Peter Hemingway

Public sentiment toward Peter Hemingway’s designs indicates they have made their way into the very fabric of the city.

 

Born in Kent, England, and with a diploma from the Rochester Technical College, Peter George Hemingway arrived in Canada in 1954 at the age of 23. He came to Edmonton to work as an architect for the Alberta government, stayed six months in that job before he got a similar position with the federal government, and stayed two months with that job before joining a local Edmonton firm. This impetuous start characterized the career of a man known as an exacting nonconformist. He set up a private practise with Charles Leubental in 1956 and continued on alone when Leubental left the company. Several of Hemingway’s apprentices went on to be some of Alberta’s finest architects.

In 1970 Hemingway was the first Alberta architect to win a Massey Medal. In fact, he won two such awards, each recognizing outstanding examples of Canadian achievement in the field of architecture. One award was for the 1968 Stanley Building on Kingsway Avenue, and one was for Coronation Fitness and Leisure Centre (renamed after the architect in 2007), a Canadian centennial project completed in 1970. His design for the Ravine Gardens also won a national award of excellence although the project was never constructed. Probably most telling is the public sentiment toward his designs that have come to symbolize the city in some way. Hemingway’s iconic Muttart Conservatory, for example, is nationally recognized, and the public outcry when the Central Pentecostal Tabernacle was demolished in 2007 is almost unrivalled. His designs were known to resonate with the prairie landscape and he was outspoken in his advocacy for indigenous prairie architecture, lamenting over the lack of imagination downtown where high rises isolate Jasper Avenue from the river valley as if the city centre has turned its back on the rest of Edmonton. “The most powerfully original buildings in the post-war era,” he wrote, “have come from here (the Prairies).”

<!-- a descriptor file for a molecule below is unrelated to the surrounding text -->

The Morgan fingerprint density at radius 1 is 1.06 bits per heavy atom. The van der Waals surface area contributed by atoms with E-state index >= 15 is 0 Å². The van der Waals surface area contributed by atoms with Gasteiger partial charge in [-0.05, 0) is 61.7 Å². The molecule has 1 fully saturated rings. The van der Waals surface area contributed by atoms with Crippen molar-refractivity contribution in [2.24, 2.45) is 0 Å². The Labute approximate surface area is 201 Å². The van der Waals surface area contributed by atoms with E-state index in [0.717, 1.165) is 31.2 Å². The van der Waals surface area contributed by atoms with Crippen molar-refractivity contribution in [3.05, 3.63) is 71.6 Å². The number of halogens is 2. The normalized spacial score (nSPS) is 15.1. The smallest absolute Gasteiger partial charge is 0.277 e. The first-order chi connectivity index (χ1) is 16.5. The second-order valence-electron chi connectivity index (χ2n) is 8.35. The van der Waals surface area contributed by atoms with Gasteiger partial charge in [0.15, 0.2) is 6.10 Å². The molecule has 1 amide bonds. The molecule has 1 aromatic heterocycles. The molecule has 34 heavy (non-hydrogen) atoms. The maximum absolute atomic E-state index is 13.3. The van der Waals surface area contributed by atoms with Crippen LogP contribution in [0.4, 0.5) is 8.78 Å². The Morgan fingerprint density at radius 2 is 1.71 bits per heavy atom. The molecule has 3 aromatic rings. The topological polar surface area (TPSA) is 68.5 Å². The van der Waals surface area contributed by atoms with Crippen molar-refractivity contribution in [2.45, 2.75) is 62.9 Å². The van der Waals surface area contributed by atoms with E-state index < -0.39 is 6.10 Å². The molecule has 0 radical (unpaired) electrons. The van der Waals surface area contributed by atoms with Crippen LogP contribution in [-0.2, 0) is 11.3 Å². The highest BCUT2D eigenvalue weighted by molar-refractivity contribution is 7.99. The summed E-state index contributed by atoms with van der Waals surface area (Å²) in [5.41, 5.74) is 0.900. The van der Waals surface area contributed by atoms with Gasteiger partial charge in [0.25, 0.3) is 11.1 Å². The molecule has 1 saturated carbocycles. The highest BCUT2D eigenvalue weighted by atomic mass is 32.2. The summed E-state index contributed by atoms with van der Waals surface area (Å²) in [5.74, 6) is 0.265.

President of the Alberta Association of Architects in 1982 and a member of the Royal Architecture Institute of Canada, Hemingway passed away in 1995.

 

Details

Full Name

Peter Hemingway

Neighbourhoods

Woodcroft

Architectural Styles

Modern

Character Defining Elements

Curtain wall, Heavy timber construction, Metal structure, Rectangular footprint, Tensile cables

Gallery

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